Did DSS operatives try to intimidate or wear you down psychologically?
No, they didn’t. I am a veteran of this process. I am used to the DSS. I have been a guest of the DSS, even as a student of the University of Calabar. As a journalist, I have had a run-in with the operatives of the agency. So I know the drill. I know how they operate.
When they asked me to follow them at the airport, I didn’t resist or create a scene. I simply went with them and when I got into the room, I started reading a book and waited for them to ask their questions. Because of the way I conducted myself, perhaps, they didn’t intimidate me. They didn’t raise their voice or shout at me. We only disagreed. They would raise a point and I would say no, I don’t think that is right.
Do you suspect that your detention and interrogation might be part of a larger plan to silence critics of the present government?
There is no doubt about that, but the other dangerous aspect of this, which I think people need to pay attention to, is that the serious disconnect between the so-called security agencies and the public they were supposed to serve almost borders on paranoia.
You pride yourself as the foremost security agency in the country, but you need to have intelligence, you need to do your research, have background information. You can’t just go around picking up people randomly and denying them their fundamental rights in the name of maintaining law and order. You simply invoked your constitutional responsibility to maintain law and order when there is no basis for such arrest. So we have to worry not just about what we write or say, but also what we wear.
In this case, there was really no basis for arresting me. I am not guilty of what they were trying to accuse me of. I don’t support IPOB, I don’t support the agitation for Biafra and I don’t belong to any of those fringe groups seeking dismemberment of the country. So there was no basis for taking me in for questioning.
What is the wider implication of your encounter with the DSS for the larger civil society?
Well again, it just calls for vigilance. Part of it was displayed on Sunday. I really commend Nigerians, especially young Nigerians on social media. The fact that people rallied round and sent out lot of tweets contributed to my release. They (DSS) were willing to keep me till Monday, but they were under severe pressure. They buckled and started talking to me until we reached an agreement and understanding.
Did you feel a sense of protection when the officials claimed they brought you to their office because some people were planning to attack you for wearing the T-shirt?
No, I didn’t believe their claim and I let them know it. I told them that I had been putting on the T-shirt for three years and nobody had ever questioned me. They kept trying to what they w explain what they were doing, but I didn’t think it had anything to do with the fact that the present Federal Government cares about its citizens.
Could there be a nexus between your arrest and #RevolutionNow coordinator, Omoyele Sowore’s ordeal?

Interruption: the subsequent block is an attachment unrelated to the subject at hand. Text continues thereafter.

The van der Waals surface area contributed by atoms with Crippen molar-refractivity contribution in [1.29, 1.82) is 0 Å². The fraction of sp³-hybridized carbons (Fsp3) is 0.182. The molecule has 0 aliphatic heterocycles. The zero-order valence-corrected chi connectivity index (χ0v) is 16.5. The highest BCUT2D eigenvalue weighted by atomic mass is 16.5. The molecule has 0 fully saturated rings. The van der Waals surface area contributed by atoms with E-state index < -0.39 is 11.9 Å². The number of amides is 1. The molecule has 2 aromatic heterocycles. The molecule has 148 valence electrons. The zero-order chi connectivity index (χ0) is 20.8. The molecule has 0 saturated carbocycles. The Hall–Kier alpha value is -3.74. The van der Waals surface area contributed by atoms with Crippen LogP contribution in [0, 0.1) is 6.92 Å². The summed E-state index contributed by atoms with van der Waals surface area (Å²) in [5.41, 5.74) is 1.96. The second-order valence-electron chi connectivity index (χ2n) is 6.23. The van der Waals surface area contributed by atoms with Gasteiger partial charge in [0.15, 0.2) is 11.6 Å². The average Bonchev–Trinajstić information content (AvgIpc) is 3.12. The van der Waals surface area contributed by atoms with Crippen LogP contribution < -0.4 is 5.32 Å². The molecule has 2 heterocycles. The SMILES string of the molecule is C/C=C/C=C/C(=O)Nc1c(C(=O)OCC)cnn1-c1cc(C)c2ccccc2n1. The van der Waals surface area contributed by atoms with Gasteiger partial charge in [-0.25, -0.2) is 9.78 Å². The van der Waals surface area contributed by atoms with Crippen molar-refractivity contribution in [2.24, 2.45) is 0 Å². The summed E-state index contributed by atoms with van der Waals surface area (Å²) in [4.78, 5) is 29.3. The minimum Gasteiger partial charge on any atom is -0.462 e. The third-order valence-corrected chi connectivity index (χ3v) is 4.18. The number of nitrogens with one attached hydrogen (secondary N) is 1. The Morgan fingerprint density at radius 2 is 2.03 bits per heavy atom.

Maybe not directly, but in the broader picture of things, it is not just about me or Sowore; it is the larger problem of wanting to control the thought process of people so as to stop them from expressing themselves.
I was responding to their questions and I queried why, in this era, journalists are being detained and asked them to show pictures on their phones and other flimsy reasons for the detention of journalists.
Did they at any time search your phone and other personal effects?
I don’t know. They had the phone in their possession. I can’t say what they did with it. I have not really had time to check it. They had my passport and went through it.
Do you think they bugged your phone?
Well, that’s possible. I am a public person and there is really nothing I can say to someone in private that I can’t repeat in public. That (bugging of my phone) is a possibility, but it is not something I’m particularly worried about.
Do you agree with Amnesty International’s position that civil liberty is at risk in the country?
I think it is. I mentioned my own case, Sowore’s trial and the detention of James Ebiri for two years. Other people have been being detained by security officials for posting things against state governors on social media. And if the space, in terms of civil liberty, is really shrinking, then citizens need to rise and do something about it. Those who try to limit other people’s liberty will continue to do so unless the people say ‘enough is enough, we can’t take this anymore.’ If they don’t do that, those who seek to oppress them and limit their rights will have a field day.
Will your experience discourage you from further championing the cause of civil liberty in the country?
No, it will not. I have a new book that will put in proper perspective the crises we have been facing in the last five years or so, including the issue of revolution. Nothing is going to stop me.
So, you believe we need a revolution in the country?
I think it is important, but the nature of the revolution is what we have to sit down and discuss. We do need a revolution. We need to have a radical transformation of the Nigerian society. That is the only way we can move forward as a nation.